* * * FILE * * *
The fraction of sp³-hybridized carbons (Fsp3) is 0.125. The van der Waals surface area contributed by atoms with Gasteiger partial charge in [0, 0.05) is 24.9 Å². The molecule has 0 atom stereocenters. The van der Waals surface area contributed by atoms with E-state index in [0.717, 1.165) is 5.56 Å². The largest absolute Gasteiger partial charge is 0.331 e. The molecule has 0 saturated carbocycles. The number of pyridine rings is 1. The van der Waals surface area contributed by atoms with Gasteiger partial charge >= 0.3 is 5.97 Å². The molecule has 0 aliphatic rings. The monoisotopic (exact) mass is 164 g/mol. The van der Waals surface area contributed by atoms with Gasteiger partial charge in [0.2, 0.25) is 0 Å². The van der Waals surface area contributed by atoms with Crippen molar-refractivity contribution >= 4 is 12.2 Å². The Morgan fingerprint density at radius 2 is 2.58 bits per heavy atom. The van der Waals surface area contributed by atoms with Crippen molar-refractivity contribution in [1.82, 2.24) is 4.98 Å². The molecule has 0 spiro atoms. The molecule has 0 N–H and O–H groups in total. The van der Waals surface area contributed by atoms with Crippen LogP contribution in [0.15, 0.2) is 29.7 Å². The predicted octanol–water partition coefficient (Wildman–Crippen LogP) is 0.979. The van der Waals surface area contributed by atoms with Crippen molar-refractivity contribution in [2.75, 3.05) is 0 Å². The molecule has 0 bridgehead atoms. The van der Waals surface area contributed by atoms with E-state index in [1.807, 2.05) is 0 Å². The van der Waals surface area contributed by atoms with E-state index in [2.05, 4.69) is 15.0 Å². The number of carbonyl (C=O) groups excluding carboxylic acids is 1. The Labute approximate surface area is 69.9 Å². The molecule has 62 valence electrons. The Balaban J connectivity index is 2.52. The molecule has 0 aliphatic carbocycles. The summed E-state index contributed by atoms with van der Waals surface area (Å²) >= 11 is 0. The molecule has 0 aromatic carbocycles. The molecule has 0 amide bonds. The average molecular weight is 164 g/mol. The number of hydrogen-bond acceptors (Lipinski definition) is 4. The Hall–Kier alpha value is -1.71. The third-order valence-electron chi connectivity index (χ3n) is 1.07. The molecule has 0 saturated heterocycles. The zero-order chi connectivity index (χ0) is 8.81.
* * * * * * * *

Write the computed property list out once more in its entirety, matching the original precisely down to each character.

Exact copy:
The fraction of sp³-hybridized carbons (Fsp3) is 0.125. The van der Waals surface area contributed by atoms with Gasteiger partial charge in [0, 0.05) is 24.9 Å². The molecule has 0 atom stereocenters. The van der Waals surface area contributed by atoms with E-state index in [0.717, 1.165) is 5.56 Å². The largest absolute Gasteiger partial charge is 0.331 e. The molecule has 0 saturated carbocycles. The number of pyridine rings is 1. The van der Waals surface area contributed by atoms with Gasteiger partial charge >= 0.3 is 5.97 Å². The molecule has 0 aliphatic rings. The monoisotopic (exact) mass is 164 g/mol. The van der Waals surface area contributed by atoms with Gasteiger partial charge in [0.2, 0.25) is 0 Å². The van der Waals surface area contributed by atoms with Crippen molar-refractivity contribution >= 4 is 12.2 Å². The Morgan fingerprint density at radius 2 is 2.58 bits per heavy atom. The van der Waals surface area contributed by atoms with Crippen molar-refractivity contribution in [1.82, 2.24) is 4.98 Å². The molecule has 0 spiro atoms. The molecule has 0 N–H and O–H groups in total. The van der Waals surface area contributed by atoms with Crippen LogP contribution in [0.15, 0.2) is 29.7 Å². The predicted octanol–water partition coefficient (Wildman–Crippen LogP) is 0.979. The van der Waals surface area contributed by atoms with Crippen molar-refractivity contribution in [2.75, 3.05) is 0 Å². The molecule has 0 bridgehead atoms. The van der Waals surface area contributed by atoms with E-state index in [1.807, 2.05) is 0 Å². The van der Waals surface area contributed by atoms with E-state index in [2.05, 4.69) is 15.0 Å². The number of carbonyl (C=O) groups excluding carboxylic acids is 1. The Labute approximate surface area is 69.9 Å². The molecule has 62 valence electrons. The Balaban J connectivity index is 2.52. The molecule has 0 aliphatic carbocycles. The summed E-state index contributed by atoms with van der Waals surface area (Å²) >= 11 is 0. The molecule has 0 aromatic carbocycles. The molecule has 0 amide bonds. The average molecular weight is 164 g/mol. The number of hydrogen-bond acceptors (Lipinski definition) is 4. The Hall–Kier alpha value is -1.71. The third-order valence-electron chi connectivity index (χ3n) is 1.07. The molecule has 0 saturated heterocycles. The zero-order chi connectivity index (χ0) is 8.81.